Mon. Sep 21st, 2020

Supporting Farmers

How to build a poultry house | Light

3 min read

Image result for poultry housing
Light: duration and intensity
A well-lit house is essential. A dark house leads to lethargic, inactive, unproductive birds. Light
is important for feeding, as poultry identify food by sight. This is especially important for
intensively managed day-old chicks, which need very bright 24-hour lighting for their first week
of life.
Light is also an important factor in sexual maturity. An increasing light proportion in the
day, as naturally occurs from mid-winter to mid-summer, will accelerate sexual maturity in
growing pullets, bringing them to lay sooner. If hens are already laying, the increasing light
proportion will increase egg production. The opposite effect is also true: as the light proportion
of the day decreases (as naturally occurs from mid-summer to mid-winter), then sexual maturity
is slowed in growing stock, and egg production is reduced in laying hens. These effects are
somewhat reduced towards the equator, as the difference in the daylight proportion of a day
changes less and less.
This physiological effect on poultry is important in terms of maintaining egg production in
commercial flocks, and requires supplementary lighting programmes. Regular and reliable electricity supply is required for such programmes, otherwise the effect can be made worse by
breaks in the light supplementation system. A slow but steady increase maximises the rate of
production. However, lighting programmes producing an effective daylight proportion in excess
of 17 hours per day can have a worsening effect on egg production. A 24-hour security lighting
system can have such an effect on egg production.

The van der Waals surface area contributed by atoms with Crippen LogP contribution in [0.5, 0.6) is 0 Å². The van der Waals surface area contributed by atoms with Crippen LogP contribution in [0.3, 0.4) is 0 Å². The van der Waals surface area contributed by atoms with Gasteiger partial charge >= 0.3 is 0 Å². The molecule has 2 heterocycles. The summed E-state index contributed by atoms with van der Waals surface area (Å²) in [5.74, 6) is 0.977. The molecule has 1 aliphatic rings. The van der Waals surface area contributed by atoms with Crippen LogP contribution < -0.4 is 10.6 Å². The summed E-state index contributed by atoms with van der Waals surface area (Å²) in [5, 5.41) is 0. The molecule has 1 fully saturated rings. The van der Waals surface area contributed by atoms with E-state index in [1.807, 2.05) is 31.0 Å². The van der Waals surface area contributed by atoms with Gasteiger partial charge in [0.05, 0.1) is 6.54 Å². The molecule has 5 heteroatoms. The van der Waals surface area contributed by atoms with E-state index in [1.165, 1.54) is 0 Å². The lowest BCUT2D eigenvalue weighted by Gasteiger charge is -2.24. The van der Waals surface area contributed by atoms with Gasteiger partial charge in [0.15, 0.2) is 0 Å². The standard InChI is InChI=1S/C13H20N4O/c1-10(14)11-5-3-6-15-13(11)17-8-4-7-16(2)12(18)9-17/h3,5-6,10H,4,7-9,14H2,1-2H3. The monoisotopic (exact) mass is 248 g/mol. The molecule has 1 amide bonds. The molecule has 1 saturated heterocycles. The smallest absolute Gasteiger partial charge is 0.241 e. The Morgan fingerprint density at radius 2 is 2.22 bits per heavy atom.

Birds do best in situations where there is plenty of natural light that does not raise the
temperature of the house. Natural light is preferable unless regular, reliable and well-distributed
artificial light can be provided. It is recommended that the interior of the house be whitewashed
to reflect light. The intensity or brightness of the light is also important. Egg production will
decrease at light intensities lower than five lux (the “lux” is the metric unit of light intensity and
can be measured by a meter similar to that measuring light intake into a camera lens), although
meat chicken will keep growing optimally at light intensities as low as two lux (not bright
enough to read a newspaper). These intensities are measured at the eye-level of the bird, not
near the light source. Unless supplementary lighting is spaced uniformly, there may be areas in
the building insufficiently lit to allow optimum growth or egg production. Designs for layout
assume that the light bulbs or tubes will be kept clean, as dusty surfaces will reduce light output.

Leave a Reply

Your email address will not be published. Required fields are marked *